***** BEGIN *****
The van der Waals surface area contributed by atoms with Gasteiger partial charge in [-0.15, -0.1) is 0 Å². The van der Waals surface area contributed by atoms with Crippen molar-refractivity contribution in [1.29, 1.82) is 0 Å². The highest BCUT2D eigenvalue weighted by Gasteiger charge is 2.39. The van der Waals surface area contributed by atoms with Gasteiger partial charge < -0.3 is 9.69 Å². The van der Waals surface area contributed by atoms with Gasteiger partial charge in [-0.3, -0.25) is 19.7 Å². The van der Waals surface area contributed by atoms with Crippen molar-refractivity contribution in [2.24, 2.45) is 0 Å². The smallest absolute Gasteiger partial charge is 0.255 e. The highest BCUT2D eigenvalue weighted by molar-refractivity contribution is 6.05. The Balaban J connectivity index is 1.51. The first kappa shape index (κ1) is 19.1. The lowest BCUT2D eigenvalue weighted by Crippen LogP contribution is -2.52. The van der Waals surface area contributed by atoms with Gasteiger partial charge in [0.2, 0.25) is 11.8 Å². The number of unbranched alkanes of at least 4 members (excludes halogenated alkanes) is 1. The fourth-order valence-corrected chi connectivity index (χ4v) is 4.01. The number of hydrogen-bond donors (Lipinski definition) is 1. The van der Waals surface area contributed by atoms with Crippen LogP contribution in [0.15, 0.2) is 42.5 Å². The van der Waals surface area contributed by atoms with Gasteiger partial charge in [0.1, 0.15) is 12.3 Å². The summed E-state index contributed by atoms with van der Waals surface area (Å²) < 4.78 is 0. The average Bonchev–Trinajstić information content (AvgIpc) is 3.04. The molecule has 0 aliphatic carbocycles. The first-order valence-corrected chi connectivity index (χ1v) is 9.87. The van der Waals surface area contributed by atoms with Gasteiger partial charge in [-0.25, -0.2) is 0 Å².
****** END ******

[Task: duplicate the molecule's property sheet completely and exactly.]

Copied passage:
The van der Waals surface area contributed by atoms with Gasteiger partial charge in [-0.15, -0.1) is 0 Å². The van der Waals surface area contributed by atoms with Crippen molar-refractivity contribution in [1.29, 1.82) is 0 Å². The highest BCUT2D eigenvalue weighted by Gasteiger charge is 2.39. The van der Waals surface area contributed by atoms with Gasteiger partial charge < -0.3 is 9.69 Å². The van der Waals surface area contributed by atoms with Gasteiger partial charge in [-0.3, -0.25) is 19.7 Å². The van der Waals surface area contributed by atoms with Crippen molar-refractivity contribution in [2.24, 2.45) is 0 Å². The smallest absolute Gasteiger partial charge is 0.255 e. The highest BCUT2D eigenvalue weighted by molar-refractivity contribution is 6.05. The Balaban J connectivity index is 1.51. The first kappa shape index (κ1) is 19.1. The lowest BCUT2D eigenvalue weighted by Crippen LogP contribution is -2.52. The van der Waals surface area contributed by atoms with Gasteiger partial charge in [0.2, 0.25) is 11.8 Å². The number of unbranched alkanes of at least 4 members (excludes halogenated alkanes) is 1. The fourth-order valence-corrected chi connectivity index (χ4v) is 4.01. The number of hydrogen-bond donors (Lipinski definition) is 1. The van der Waals surface area contributed by atoms with Crippen LogP contribution in [0.15, 0.2) is 42.5 Å². The van der Waals surface area contributed by atoms with Gasteiger partial charge in [0.1, 0.15) is 12.3 Å². The summed E-state index contributed by atoms with van der Waals surface area (Å²) < 4.78 is 0. The average Bonchev–Trinajstić information content (AvgIpc) is 3.04. The molecule has 0 aliphatic carbocycles. The first-order valence-corrected chi connectivity index (χ1v) is 9.87. The van der Waals surface area contributed by atoms with Gasteiger partial charge in [-0.25, -0.2) is 0 Å².